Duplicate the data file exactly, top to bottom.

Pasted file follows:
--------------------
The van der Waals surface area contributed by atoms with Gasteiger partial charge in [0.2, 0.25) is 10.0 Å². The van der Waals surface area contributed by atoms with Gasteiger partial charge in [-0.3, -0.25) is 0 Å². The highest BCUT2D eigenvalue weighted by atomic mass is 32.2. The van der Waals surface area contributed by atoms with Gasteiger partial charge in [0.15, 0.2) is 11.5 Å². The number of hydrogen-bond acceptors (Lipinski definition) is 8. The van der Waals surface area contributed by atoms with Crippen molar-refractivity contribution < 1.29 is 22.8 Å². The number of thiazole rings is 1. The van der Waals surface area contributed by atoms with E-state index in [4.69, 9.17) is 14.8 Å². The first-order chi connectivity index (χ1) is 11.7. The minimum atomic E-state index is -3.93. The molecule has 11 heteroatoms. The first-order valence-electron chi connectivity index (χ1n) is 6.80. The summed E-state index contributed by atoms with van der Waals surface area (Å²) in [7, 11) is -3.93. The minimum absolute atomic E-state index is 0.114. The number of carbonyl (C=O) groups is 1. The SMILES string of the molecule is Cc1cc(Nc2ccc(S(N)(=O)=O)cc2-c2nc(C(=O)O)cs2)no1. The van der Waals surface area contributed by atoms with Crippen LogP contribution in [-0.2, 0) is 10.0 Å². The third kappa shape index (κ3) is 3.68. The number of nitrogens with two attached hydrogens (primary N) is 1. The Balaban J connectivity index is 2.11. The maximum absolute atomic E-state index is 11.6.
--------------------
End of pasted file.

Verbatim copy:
The van der Waals surface area contributed by atoms with Gasteiger partial charge in [0.2, 0.25) is 10.0 Å². The van der Waals surface area contributed by atoms with Gasteiger partial charge in [-0.3, -0.25) is 0 Å². The highest BCUT2D eigenvalue weighted by atomic mass is 32.2. The van der Waals surface area contributed by atoms with Gasteiger partial charge in [0.15, 0.2) is 11.5 Å². The number of hydrogen-bond acceptors (Lipinski definition) is 8. The van der Waals surface area contributed by atoms with Crippen molar-refractivity contribution < 1.29 is 22.8 Å². The number of thiazole rings is 1. The van der Waals surface area contributed by atoms with E-state index in [4.69, 9.17) is 14.8 Å². The first-order chi connectivity index (χ1) is 11.7. The minimum atomic E-state index is -3.93. The molecule has 11 heteroatoms. The first-order valence-electron chi connectivity index (χ1n) is 6.80. The summed E-state index contributed by atoms with van der Waals surface area (Å²) in [7, 11) is -3.93. The minimum absolute atomic E-state index is 0.114. The number of carbonyl (C=O) groups is 1. The SMILES string of the molecule is Cc1cc(Nc2ccc(S(N)(=O)=O)cc2-c2nc(C(=O)O)cs2)no1. The van der Waals surface area contributed by atoms with Crippen LogP contribution in [-0.2, 0) is 10.0 Å². The third kappa shape index (κ3) is 3.68. The number of nitrogens with two attached hydrogens (primary N) is 1. The Balaban J connectivity index is 2.11. The maximum absolute atomic E-state index is 11.6.